Moreover, in terms of the external sector, it should be noted that a competitive exporting country enjoys efficient capture of international currency, because remittances in foreign currency from exports to not require counterparts in later expenditures, as is the case for foreign direct investments or loans taken from abroad, which increase the external liabilities of a country and require future remuneration (naturally, also in foreign currency). As such, in terms of external competition, it is also decisive that any country have an industrial sector that is continuously transforming itself with technology updates and incorporating technical advances. At the same time, it is worth mentioning that exports, besides their direct effect in terms of demand on economic activity, also produce an indirect result, which is to allow all other components of demand to grow faster than they would if exports were not rapidly growing and relaxing external restrictions.5

Historically, the economic development of humanity sped up and grew stronger starting with the first, and even more so, with the second, Industrial Revolution. Following the second, gains in productivity and productive activities taken as a whole happened faster, and per capita income differences between countries widened. This was precisely because some were more successful than others in how they incorporated and promoted the benefits of technical advances and increased manufacturing. Starting with the concept that development could be understood as “an inter-related set of long-term processes of structural transformation that accompany growth” (Syrquin, 1988: 205), in which one of these transformations is a change in the sectoral composition of GDP (or jobs), measured by the share of the primary, secondary and tertiary sectors in overall production (or employment), deindustrialization can be understood as the process of structural change that accompanies economic development, and may result from a change in relative prices or from an evolving demand structure.

Considering that technical advances and productivity evolve at different growth rates, the cost of production for one sector relative to the rest constantly changes. As such, the relative price structure also varies. This problem was addressed by a model introduced by Baumol (1967), considering an economy with two sectors, one dynamic and one static. Growth in productivity in the dynamic sector (e.g. industry), allows salary increases without generating pressure on the costs of production and, therefore, price increases. Meanwhile, salary growth in the dynamic sector would generate a spillover effect to salaries in the static (e.g. services) sector, which would pressure costs and, without corresponding growth in productivity, would result in price increases for that sector. There may then be a change in the composition of GDP and employment, while physical production in the two sectors makes the growth rate increase as well.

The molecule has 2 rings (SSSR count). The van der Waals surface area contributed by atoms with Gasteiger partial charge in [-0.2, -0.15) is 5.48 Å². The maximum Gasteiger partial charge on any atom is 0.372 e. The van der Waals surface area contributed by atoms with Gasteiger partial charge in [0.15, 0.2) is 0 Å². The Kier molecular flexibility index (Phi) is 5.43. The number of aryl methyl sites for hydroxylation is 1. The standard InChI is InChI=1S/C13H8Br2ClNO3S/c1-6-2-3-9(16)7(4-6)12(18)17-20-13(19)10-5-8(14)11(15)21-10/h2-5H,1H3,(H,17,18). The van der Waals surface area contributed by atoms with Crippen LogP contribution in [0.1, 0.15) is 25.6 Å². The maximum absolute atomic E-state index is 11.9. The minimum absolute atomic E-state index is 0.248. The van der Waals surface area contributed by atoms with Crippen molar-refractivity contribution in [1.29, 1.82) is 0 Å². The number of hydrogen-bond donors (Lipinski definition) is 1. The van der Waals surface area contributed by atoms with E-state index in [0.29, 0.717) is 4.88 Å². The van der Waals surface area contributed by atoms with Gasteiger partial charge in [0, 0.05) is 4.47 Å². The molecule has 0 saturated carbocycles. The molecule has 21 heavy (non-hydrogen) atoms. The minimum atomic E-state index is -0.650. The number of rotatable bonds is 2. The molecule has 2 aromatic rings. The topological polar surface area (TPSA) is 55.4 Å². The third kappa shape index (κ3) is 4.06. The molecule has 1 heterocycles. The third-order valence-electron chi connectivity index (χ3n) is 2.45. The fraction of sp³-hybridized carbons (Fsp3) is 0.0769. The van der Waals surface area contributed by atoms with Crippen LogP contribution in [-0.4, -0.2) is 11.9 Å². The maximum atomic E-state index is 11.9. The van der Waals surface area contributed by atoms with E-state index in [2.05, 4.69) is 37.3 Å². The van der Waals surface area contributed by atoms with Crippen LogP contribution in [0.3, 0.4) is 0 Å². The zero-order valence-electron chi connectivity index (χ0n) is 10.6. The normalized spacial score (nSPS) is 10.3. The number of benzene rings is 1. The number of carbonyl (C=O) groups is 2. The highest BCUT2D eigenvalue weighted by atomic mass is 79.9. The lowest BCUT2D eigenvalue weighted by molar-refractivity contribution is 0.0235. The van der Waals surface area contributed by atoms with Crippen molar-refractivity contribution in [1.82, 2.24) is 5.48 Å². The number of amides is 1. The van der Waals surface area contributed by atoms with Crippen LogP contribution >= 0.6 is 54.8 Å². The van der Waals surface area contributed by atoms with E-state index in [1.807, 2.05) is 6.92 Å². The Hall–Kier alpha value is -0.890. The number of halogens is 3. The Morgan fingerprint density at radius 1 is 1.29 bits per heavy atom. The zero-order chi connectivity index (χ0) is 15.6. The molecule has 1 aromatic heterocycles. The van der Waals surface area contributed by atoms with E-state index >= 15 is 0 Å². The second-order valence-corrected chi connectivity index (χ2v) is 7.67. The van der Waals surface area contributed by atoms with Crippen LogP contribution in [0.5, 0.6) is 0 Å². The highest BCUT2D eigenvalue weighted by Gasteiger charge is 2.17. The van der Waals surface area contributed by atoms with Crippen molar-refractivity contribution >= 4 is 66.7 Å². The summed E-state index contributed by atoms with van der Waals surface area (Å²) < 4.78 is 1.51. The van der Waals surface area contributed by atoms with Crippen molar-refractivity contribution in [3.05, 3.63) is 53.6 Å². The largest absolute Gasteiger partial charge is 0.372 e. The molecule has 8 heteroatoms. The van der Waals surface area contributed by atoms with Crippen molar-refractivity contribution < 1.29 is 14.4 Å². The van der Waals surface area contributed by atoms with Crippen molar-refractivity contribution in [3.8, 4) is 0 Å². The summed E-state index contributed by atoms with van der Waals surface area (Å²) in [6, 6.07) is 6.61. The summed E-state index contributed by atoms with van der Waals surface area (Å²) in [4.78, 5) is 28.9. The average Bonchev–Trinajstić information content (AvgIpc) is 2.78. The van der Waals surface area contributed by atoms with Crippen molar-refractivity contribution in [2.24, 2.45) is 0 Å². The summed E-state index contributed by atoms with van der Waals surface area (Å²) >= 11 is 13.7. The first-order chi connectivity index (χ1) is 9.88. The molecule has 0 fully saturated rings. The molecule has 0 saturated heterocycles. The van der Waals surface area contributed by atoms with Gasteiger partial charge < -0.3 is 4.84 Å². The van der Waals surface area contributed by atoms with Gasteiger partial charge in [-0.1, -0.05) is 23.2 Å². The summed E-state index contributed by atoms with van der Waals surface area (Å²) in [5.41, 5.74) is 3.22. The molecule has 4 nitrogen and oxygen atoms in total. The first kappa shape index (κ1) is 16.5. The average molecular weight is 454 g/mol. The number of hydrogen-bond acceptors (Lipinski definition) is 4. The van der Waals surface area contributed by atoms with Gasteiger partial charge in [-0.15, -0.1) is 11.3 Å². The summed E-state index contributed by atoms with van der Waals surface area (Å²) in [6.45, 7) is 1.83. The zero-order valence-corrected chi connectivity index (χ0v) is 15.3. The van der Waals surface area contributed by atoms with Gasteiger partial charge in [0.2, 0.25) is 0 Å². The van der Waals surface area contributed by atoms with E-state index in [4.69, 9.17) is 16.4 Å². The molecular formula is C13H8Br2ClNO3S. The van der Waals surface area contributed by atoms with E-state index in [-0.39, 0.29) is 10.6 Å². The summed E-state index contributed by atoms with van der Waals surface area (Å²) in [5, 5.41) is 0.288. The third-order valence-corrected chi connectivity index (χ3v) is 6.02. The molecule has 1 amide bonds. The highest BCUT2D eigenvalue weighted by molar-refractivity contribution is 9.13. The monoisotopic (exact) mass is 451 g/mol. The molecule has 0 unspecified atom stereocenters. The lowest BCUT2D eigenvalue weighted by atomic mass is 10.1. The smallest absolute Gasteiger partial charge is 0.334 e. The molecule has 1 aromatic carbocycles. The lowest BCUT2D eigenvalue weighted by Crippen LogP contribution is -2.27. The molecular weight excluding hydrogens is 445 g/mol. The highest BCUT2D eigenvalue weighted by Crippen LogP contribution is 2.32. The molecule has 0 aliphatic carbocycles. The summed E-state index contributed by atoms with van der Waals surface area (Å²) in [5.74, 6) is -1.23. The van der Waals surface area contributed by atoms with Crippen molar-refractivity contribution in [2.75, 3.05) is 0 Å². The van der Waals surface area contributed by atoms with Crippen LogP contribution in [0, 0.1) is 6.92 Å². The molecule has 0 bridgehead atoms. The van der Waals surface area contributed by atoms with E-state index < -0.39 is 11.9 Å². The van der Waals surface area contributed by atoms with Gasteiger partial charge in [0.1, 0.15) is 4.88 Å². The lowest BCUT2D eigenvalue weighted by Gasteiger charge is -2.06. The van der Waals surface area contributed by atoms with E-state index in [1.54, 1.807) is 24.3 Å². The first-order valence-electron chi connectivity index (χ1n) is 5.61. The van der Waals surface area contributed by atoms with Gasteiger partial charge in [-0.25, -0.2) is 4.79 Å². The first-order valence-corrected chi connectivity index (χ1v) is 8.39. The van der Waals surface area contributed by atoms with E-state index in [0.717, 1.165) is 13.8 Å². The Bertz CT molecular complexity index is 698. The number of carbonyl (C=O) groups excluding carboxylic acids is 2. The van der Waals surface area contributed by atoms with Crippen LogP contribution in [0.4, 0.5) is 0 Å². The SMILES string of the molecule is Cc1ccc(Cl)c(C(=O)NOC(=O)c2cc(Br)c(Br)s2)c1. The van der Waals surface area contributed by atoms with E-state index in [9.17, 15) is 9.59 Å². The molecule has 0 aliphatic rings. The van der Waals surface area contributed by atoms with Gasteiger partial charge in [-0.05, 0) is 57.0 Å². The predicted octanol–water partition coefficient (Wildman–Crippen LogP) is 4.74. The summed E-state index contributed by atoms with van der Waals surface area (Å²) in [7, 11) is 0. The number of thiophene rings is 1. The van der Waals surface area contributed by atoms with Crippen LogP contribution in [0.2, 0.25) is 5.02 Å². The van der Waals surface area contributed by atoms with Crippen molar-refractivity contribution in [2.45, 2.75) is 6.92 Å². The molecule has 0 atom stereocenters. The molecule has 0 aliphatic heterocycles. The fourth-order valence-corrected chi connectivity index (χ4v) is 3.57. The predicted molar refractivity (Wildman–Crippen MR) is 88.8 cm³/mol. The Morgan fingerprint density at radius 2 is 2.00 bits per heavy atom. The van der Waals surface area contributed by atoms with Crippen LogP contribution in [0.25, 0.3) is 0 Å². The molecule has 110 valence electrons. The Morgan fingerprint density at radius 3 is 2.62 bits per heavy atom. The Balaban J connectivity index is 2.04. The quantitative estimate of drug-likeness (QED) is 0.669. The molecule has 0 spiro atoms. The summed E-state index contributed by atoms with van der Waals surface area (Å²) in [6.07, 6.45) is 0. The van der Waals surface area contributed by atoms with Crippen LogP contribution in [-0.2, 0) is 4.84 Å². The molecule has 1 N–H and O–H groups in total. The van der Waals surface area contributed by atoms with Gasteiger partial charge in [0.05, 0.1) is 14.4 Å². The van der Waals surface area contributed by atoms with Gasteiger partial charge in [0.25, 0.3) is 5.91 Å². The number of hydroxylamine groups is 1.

Moreover, as Pasinetti (1981) argues, income growth, when it accompanies increased productivity, also generates changes to the structure of demand. These shifts determine how the productive structure will evolve.6 According to this author, relative price variations could either slow down or set off changes that would occur anyways with income growth. As such, in the long term, a change in the composition of the productive structure is determined by demand, supported by an extended Engel's law, in which demand for certain products (agriculture and manufacturing) is saturated for the lower income of other products (services). In this way, and from this theoretical perspective, it is possible to understand the deindustrialization that has taken place in so-called developed countries7 as a result of changes in relative prices and, essentially, the structure of demand.

However, in many cases, the manufacturing sector may start to lose share before this stage of capitalist economic maturity has been reached. That is, there may be a reduced relative industrial weight on a per capita level, lower than what developed economies would have when deindustrialization begins. The loss of industry share of GDP has been a recurring phenomenon in so-called developing economies, while in developed economies, per capita income was around 10,000 USD when deindustrialization began, and in Brazil, the reduced share of industry in national income began around the 1980s, when per capita income was close to 5,000 USD. Since then, it has grown very little, in contrast to what has occurred in the US, Germany and the United Kingdom, after the onset of deindustrialization in the 1970s, when per capita income continued to grow. Between 1970 and 2010, per capita GDP in Germany grew by about 87% (equivalent to an average of 1.6% per year in the time period), while in the United Kingdom and the US, income grew by approximately 99% (close to 1.7% per year, on average, in that same forty-year interval).8